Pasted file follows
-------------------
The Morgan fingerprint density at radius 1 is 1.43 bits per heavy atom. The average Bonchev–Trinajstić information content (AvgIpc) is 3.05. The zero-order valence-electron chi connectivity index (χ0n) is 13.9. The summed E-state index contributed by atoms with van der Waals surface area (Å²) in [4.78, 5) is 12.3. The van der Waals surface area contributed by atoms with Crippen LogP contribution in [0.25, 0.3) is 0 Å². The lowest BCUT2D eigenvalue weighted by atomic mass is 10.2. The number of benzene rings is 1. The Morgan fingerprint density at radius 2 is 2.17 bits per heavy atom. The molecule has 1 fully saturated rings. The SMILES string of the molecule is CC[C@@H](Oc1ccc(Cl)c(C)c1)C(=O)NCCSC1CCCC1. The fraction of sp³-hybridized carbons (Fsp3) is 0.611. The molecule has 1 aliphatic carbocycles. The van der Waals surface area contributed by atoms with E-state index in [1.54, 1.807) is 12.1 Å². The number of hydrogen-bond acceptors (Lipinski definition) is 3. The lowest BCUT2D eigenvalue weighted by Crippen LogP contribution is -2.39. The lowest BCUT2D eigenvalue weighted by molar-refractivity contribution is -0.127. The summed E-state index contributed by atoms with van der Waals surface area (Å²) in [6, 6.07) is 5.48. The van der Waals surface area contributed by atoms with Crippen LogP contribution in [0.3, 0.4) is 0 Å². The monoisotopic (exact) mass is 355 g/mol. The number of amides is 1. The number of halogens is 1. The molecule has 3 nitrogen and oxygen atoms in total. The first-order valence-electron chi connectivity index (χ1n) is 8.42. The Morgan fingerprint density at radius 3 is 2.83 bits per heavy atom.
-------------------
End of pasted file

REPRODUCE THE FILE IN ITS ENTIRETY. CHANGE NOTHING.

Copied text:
The Morgan fingerprint density at radius 1 is 1.43 bits per heavy atom. The average Bonchev–Trinajstić information content (AvgIpc) is 3.05. The zero-order valence-electron chi connectivity index (χ0n) is 13.9. The summed E-state index contributed by atoms with van der Waals surface area (Å²) in [4.78, 5) is 12.3. The van der Waals surface area contributed by atoms with Crippen LogP contribution in [0.25, 0.3) is 0 Å². The lowest BCUT2D eigenvalue weighted by atomic mass is 10.2. The number of benzene rings is 1. The Morgan fingerprint density at radius 2 is 2.17 bits per heavy atom. The molecule has 1 fully saturated rings. The SMILES string of the molecule is CC[C@@H](Oc1ccc(Cl)c(C)c1)C(=O)NCCSC1CCCC1. The fraction of sp³-hybridized carbons (Fsp3) is 0.611. The molecule has 1 aliphatic carbocycles. The van der Waals surface area contributed by atoms with E-state index in [1.54, 1.807) is 12.1 Å². The number of hydrogen-bond acceptors (Lipinski definition) is 3. The lowest BCUT2D eigenvalue weighted by Crippen LogP contribution is -2.39. The lowest BCUT2D eigenvalue weighted by molar-refractivity contribution is -0.127. The summed E-state index contributed by atoms with van der Waals surface area (Å²) in [6, 6.07) is 5.48. The van der Waals surface area contributed by atoms with Crippen LogP contribution in [0.3, 0.4) is 0 Å². The monoisotopic (exact) mass is 355 g/mol. The number of amides is 1. The number of halogens is 1. The molecule has 3 nitrogen and oxygen atoms in total. The first-order valence-electron chi connectivity index (χ1n) is 8.42. The Morgan fingerprint density at radius 3 is 2.83 bits per heavy atom.